2020 has been a year of intense social activism as people demand long-overdue social changes.
The last thing brands want is to be accused of exploiting important issues for material gain or kudos.
But that doesn’t mean brands should ignore what’s going on around them.
Brands don’t exist outside of society. They are affected by social change as much as any other institution. Most of their customers – and employees – feel the effects of major social movements.
So how can brands show that they are aware of, and care about, activism that takes place on social media, without exploiting the situation? How can they engage with their communities?
- Listen to what people are saying and try to understand their point of view. Your brand may be pulled into a debate that’s raging across social media. Ask yourself why people are angry. Is it possible that the brand is saying the right things, but failing to act? Or failing to show its community the good it’s doing for the cause they’re fighting for? How can you show people that you’re making a difference?
- Be authentic. Don’t just do or say something because it’s good PR. People appreciate brands that communicate openly and honestly. It helps strengthen the brand-consumer relationship because people realise that the brand shares their morals and values; and that they are willing to back up their words with action.
Brands can only create thriving, long-lasting relationships with individuals if they show that they are listening to people’s concerns, that they’re willing to admit when they’re wrong and quick to start making changes.
- Remember that we’re all unique. Rather than approaching people as consumer groups, see them as the individuals they are. Not all members of Gen Z will prioritise the same issues. Not everyone will respond positively to brands getting involved in a social cause they’re passionate about. Use data to discover what your audience is talking about on social media and emotional analytics to discover the general mood, but remember that individual responses need the personal touch.
Should brands ‘go dark’ on certain issues?
It doesn’t look great when a brand seemingly ignores the chaos going on around it, continuing to proceed as business as usual while everyone around it is struggling to get the society that we all deserve.
But the engagement must
- Start with action. Communicate what you’re doing, not just what you think will make you look good.
- Reflect the brand’s values, history and customer base.
- Be on an issue relevant to the brand (otherwise engagement runs the risk of looking like bandwagon jumping).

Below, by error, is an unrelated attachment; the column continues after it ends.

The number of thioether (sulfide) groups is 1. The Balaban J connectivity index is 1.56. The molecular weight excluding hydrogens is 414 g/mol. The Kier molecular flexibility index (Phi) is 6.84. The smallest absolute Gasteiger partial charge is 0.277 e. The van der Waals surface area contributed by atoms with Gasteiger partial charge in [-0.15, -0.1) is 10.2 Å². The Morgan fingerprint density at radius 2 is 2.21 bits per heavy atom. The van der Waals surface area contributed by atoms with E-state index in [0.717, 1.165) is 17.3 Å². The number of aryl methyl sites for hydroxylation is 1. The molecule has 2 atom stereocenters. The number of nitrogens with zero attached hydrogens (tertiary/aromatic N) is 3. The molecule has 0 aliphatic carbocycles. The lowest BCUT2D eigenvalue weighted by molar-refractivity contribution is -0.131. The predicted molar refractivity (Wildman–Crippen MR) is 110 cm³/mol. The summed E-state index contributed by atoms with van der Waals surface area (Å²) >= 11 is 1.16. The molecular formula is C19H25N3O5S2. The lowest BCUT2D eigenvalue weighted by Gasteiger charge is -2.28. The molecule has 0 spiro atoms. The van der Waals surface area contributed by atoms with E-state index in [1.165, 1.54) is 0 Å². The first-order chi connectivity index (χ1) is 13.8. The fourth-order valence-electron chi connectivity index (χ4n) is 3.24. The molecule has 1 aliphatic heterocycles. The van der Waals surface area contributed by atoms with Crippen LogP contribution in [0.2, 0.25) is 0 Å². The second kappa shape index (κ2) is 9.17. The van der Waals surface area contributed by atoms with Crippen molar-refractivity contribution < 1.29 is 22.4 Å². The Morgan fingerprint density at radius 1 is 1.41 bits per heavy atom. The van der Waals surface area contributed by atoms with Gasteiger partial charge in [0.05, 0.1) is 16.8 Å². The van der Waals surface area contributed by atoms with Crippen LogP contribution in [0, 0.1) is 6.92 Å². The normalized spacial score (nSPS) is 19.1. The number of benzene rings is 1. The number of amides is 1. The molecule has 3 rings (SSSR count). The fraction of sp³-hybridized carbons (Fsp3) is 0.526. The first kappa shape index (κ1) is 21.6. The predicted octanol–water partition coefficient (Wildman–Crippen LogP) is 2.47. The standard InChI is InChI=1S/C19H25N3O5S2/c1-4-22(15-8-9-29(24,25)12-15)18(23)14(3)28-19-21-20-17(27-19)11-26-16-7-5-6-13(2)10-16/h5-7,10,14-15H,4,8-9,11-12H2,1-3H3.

- Be started with the brand knowing how far it is prepared to go to support the cause. Is it willing to lose custom to stand up for what’s right?
Before jumping into the conversation, the brand should ask itself:
- Does it want to make a public statement about the issue? If yes, then it should publish a statement within a day or so. It should also be prepared for questions and comments from consumers, journalists, politicians, activists and trolls. Brands must be prepared to tackle some extreme comments from people that don’t share its values.
- Is it prepared to answer questions from the press and public? If a brand is silent on an issue, campaigners may be more likely to ask why that’s the case. For example, brands should be ready to discuss what the business is doing to improve issues like lack of diversity in their workforces and leadership teams.
- Is it ready for the consequences of action or inaction? Silence can be read as complicity when dealing with major social issues. Brands don’t have to delve into politics or get into debates on social media to engage in important issues. A short post about the brand’s perspective and what action it is taking is usually enough to demonstrate that those working for the brand are listening, that they care and are acting to bring about change.
Whatever your team decides to do, they must reevaluate the content calendar as the social situation unfolds. You don’t want to be accused of being flippant or be seen to post content that could be misconstrued – no matter how innocent it is.
There’s reputational risk no matter what course of action the brand takes. As long as the brand speaks in accordance with its values – and is prepared to back up its words with action – there should be no problem with making the brand’s voice heard.
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